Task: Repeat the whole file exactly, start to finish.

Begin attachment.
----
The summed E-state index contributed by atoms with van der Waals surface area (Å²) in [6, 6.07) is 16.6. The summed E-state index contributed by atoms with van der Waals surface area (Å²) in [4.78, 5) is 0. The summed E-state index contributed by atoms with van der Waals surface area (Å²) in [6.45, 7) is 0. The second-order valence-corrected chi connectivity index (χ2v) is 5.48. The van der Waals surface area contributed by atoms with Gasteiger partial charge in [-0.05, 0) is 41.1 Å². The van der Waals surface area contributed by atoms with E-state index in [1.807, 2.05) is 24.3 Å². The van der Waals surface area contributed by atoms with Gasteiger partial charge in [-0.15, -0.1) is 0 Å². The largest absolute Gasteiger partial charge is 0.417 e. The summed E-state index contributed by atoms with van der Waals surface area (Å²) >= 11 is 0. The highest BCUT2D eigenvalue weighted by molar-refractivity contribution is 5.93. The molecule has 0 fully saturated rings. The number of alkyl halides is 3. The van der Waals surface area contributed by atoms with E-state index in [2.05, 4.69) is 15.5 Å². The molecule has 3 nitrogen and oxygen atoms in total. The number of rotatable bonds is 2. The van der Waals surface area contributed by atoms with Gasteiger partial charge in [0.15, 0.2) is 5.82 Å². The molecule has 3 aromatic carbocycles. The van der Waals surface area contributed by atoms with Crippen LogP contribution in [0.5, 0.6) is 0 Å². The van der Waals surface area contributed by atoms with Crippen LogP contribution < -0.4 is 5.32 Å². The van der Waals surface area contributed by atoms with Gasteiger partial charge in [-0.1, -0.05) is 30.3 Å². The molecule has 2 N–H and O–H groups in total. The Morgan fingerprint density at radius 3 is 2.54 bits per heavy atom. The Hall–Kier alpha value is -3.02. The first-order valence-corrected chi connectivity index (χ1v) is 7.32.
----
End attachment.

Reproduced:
The summed E-state index contributed by atoms with van der Waals surface area (Å²) in [6, 6.07) is 16.6. The summed E-state index contributed by atoms with van der Waals surface area (Å²) in [4.78, 5) is 0. The summed E-state index contributed by atoms with van der Waals surface area (Å²) in [6.45, 7) is 0. The second-order valence-corrected chi connectivity index (χ2v) is 5.48. The van der Waals surface area contributed by atoms with Gasteiger partial charge in [-0.05, 0) is 41.1 Å². The van der Waals surface area contributed by atoms with E-state index in [1.807, 2.05) is 24.3 Å². The van der Waals surface area contributed by atoms with Gasteiger partial charge in [-0.15, -0.1) is 0 Å². The largest absolute Gasteiger partial charge is 0.417 e. The summed E-state index contributed by atoms with van der Waals surface area (Å²) >= 11 is 0. The highest BCUT2D eigenvalue weighted by molar-refractivity contribution is 5.93. The molecule has 0 fully saturated rings. The number of alkyl halides is 3. The van der Waals surface area contributed by atoms with E-state index in [2.05, 4.69) is 15.5 Å². The molecule has 3 nitrogen and oxygen atoms in total. The number of rotatable bonds is 2. The van der Waals surface area contributed by atoms with Gasteiger partial charge in [0.15, 0.2) is 5.82 Å². The molecule has 3 aromatic carbocycles. The van der Waals surface area contributed by atoms with Crippen LogP contribution in [0.5, 0.6) is 0 Å². The van der Waals surface area contributed by atoms with Crippen LogP contribution < -0.4 is 5.32 Å². The van der Waals surface area contributed by atoms with Gasteiger partial charge in [-0.1, -0.05) is 30.3 Å². The molecule has 2 N–H and O–H groups in total. The Morgan fingerprint density at radius 3 is 2.54 bits per heavy atom. The Hall–Kier alpha value is -3.02. The first-order valence-corrected chi connectivity index (χ1v) is 7.32.